June 18, 2020

Three quarters of US businesses might accelerate their digital transformations

Coronavirus US business tracker: 18th June 2020

Author:
Amit Sahni, Senior Consultant, Americas
When it comes to WFH, almost all US businesses (95%) currently have policies in place

Getting ahead of the competition may be the key to success when it comes to businesses adapting to a post-coronavirus world, so it’s unsurprising that accelerating digital transformations is at the root of most business strategies.


US businesses are going to face natural challenges during the phased reopening period. For example, how they adapt to a completely new way of working, how they embrace a new type of consumer and how they set themselves apart from the competition.

Our recent data shows that staying at the forefront of the technological landscape and keeping digitally savvy is crucial to US companies, with three-quarters saying they are considering accelerating their digital transformations to deal with the impact of COVID-19.

In fact, businesses are preparing for some significant technological changes in the US corporate sector, with almost one in five saying that they expect more investment in the building of virtual platforms as a result of the pandemic.

Perhaps they are merely planning for the inevitable shift to working from home (WFH), with presentations, meetings, conferences, and events needing to be held online.

When it comes to WFH, almost all businesses (95%) currently have policies in place – likely one of the most dramatic shifts in ways of working that the US has ever witnessed. It looks set to remain on track, with 74% of professionals expecting a shift towards more WFH policies once the pandemic is over.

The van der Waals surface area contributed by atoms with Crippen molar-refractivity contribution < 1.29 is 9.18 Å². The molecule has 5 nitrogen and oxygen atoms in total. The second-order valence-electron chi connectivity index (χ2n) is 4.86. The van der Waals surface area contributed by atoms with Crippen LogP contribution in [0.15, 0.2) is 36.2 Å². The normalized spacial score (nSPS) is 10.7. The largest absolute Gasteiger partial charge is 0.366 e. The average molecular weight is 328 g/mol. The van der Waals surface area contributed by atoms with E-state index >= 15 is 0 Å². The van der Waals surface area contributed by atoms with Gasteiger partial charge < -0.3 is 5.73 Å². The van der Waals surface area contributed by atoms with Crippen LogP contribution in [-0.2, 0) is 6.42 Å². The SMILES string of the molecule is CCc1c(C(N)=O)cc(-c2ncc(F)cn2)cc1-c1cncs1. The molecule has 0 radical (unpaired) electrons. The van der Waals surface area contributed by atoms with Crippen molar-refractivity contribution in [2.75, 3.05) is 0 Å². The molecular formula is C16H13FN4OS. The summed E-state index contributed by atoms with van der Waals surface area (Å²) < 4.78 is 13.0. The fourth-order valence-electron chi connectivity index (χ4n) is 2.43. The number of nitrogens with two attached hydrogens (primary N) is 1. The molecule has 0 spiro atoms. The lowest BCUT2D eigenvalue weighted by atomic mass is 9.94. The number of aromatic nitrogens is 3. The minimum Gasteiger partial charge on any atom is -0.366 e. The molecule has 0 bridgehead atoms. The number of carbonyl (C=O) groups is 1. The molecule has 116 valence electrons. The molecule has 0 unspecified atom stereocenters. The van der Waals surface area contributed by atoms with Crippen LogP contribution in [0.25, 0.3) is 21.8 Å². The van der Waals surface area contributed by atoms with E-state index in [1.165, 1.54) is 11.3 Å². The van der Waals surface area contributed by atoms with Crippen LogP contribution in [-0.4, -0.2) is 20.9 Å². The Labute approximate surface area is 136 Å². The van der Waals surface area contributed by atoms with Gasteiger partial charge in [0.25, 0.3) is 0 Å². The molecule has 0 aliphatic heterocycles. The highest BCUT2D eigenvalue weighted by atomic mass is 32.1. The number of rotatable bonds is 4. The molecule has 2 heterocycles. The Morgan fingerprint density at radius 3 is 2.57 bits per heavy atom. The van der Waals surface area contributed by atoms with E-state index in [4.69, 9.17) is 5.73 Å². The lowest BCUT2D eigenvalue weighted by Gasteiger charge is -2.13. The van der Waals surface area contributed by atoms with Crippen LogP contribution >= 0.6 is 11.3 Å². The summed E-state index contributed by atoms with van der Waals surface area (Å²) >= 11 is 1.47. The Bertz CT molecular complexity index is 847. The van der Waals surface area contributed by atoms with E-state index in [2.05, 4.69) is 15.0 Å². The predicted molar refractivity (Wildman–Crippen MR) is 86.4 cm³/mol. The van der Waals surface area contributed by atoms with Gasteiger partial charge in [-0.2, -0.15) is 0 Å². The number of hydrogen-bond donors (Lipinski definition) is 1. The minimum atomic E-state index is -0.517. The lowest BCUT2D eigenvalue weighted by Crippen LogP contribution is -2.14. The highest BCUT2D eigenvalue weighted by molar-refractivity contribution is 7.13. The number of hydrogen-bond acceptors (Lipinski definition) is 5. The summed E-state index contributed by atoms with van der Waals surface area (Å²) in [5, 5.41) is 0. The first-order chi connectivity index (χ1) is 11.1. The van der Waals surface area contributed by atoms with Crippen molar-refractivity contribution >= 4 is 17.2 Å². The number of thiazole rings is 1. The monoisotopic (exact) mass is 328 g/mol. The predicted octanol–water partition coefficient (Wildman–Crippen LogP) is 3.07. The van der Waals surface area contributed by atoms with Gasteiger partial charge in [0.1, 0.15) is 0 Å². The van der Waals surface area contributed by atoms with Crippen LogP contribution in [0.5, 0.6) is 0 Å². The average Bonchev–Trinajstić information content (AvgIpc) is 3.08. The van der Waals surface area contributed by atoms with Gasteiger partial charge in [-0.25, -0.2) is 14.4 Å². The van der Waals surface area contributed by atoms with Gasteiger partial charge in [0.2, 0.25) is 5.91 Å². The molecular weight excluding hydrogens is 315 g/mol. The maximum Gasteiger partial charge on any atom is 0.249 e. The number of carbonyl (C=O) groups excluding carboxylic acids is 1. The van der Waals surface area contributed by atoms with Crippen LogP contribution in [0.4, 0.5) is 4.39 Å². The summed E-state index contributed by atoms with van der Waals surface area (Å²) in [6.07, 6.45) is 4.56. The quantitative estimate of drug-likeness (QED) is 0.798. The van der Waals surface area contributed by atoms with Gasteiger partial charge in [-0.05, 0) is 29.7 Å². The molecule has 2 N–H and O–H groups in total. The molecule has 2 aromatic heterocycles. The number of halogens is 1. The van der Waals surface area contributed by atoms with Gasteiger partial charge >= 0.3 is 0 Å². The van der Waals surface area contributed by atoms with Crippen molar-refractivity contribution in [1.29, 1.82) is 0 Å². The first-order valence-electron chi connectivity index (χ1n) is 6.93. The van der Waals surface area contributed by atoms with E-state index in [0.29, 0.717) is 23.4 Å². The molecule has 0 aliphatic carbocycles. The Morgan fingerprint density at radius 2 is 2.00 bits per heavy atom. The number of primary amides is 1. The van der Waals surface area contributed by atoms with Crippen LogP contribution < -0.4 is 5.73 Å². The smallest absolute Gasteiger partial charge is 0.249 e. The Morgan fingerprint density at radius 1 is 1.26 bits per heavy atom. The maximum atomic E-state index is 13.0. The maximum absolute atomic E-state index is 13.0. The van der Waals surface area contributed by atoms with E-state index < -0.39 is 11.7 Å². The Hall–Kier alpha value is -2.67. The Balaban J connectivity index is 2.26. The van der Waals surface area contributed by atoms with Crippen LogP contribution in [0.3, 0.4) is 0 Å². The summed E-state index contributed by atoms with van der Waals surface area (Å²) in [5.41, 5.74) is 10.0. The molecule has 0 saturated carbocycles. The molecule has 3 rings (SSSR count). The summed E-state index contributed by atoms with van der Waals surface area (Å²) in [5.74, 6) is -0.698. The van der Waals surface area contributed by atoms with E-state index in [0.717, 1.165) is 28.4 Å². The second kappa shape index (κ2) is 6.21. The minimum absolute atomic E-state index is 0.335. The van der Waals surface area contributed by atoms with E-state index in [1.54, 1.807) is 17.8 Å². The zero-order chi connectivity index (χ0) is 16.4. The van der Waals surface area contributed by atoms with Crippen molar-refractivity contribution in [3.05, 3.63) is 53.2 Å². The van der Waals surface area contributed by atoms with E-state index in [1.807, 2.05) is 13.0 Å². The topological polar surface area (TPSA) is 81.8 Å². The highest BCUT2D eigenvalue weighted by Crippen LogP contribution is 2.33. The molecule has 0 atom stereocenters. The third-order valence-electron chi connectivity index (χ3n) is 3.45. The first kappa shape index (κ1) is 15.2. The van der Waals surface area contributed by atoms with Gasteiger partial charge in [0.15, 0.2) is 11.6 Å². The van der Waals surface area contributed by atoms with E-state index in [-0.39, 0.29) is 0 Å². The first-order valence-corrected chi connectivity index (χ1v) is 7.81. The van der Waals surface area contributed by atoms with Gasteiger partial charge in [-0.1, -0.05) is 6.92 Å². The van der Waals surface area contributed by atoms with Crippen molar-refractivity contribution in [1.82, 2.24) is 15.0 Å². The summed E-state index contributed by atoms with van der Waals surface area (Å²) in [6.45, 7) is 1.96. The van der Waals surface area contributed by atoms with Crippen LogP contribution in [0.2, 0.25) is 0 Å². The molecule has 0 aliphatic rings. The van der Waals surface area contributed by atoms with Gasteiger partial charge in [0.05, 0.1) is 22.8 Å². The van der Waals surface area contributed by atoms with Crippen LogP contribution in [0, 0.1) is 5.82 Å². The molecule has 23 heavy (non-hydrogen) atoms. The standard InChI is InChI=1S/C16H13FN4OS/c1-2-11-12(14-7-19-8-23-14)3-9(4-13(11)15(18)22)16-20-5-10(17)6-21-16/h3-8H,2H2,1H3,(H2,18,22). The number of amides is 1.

According to the U.S. Census, about 5% of American workers (approximately 8 million people) primarily worked from home in 2017, up from 3% in 2000. Our findings show that this number is undoubtedly going to increase dramatically as more and more companies begin to offer WFH policies to their employees.

Negative impact has remained relatively stable over the past two months, and the overall effect of COVID-19 on businesses remains negative. Almost half (46%) have reported a dip in their revenue leads and number of projects, which is likely to be a primary cause for nearly four in ten (38%) businesses making salary cuts to wages (up from 33% previously).
Many states are looking ahead to reopening their economies and breathing some normality back into their daily lives. Businesses will remain cautious as they do so, with many expecting the average impact to last for another seven months.

Savanta’s US weekly business tracker measures the business impact of COVID-19 among decision makers within organizations of all sizes and industries. It tracks the perceptions on the economy overall as well as organization specific impacts including sales, employee outlook, productivity and performance.

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